Tom Hanks has said he could not take on his landmark role in Philadelphia, where he portrayed a gay man dying of AIDS, in the present day.

In the 1993 film, Hanks played lawyer Andrew Beckett, a man who is fired from his job after his bosses discover his sexuality.

Speaking to The New York Times Magazine, the 65-year-old star said: "Let's address, 'Could a straight man do what I did in Philadelphia now?' No, and rightly so.

"The whole point of Philadelphia was: don't be afraid. One of the reasons people weren't afraid of that movie is that I was playing a gay man.

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"We're beyond that now, and I don't think people would accept the inauthenticity of a straight guy playing a gay guy."

Hanks described both Philadelphia and 1994 comedy-drama Forrest Gump, where he played a man with disabilities, as "timely movies, at the time, that you might not be able to make now". He was honoured with the Best Actor Oscar in 1994 and 1995 for his performances in the respective films.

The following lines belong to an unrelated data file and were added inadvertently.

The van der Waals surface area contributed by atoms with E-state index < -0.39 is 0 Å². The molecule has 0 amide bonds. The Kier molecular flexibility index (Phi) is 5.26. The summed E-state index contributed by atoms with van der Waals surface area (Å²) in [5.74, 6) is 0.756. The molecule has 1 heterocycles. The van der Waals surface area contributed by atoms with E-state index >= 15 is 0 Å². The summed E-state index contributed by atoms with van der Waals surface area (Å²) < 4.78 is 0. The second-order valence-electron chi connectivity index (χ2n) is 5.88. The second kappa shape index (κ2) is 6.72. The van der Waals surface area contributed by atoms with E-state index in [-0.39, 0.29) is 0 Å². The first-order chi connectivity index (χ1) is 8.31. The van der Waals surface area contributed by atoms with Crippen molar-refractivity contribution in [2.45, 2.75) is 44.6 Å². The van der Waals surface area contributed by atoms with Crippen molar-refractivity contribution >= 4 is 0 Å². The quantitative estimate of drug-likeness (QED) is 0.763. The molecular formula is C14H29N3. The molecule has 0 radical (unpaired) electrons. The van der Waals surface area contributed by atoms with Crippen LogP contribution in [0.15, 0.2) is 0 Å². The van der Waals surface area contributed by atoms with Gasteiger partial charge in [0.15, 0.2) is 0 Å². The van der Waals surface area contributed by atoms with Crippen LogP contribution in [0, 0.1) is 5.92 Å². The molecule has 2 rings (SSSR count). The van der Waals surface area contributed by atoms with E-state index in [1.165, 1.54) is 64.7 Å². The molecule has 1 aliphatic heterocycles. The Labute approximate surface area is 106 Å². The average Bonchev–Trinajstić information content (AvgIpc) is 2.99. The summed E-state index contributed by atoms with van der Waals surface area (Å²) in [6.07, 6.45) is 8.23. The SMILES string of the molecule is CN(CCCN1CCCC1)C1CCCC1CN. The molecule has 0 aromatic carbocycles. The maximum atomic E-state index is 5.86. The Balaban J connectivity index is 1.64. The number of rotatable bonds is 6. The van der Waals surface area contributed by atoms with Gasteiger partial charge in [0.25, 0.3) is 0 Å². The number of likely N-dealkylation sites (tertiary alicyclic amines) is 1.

Hanks made his comments during an interview to promote the new Elvis Presley biopic, in which he plays the music icon's manager, Colonel Tom Parker.

High-profile examples of straight performers playing LGBT characters include Rami Malek's Oscar-winning portrayal of Freddie Mercury in Bohemian Rhapsody and Taron Egerton's turn as Elton John in Rocketman.

Last year, acclaimed Welsh screenwriter Russell T Davies (It's a Sin, Doctor Who) said straight actors should not play gay characters on screen.

Amid the debate over who should be allowed to play what roles, Davies compared a straight actor playing a gay character to black face.

Source: Press Association

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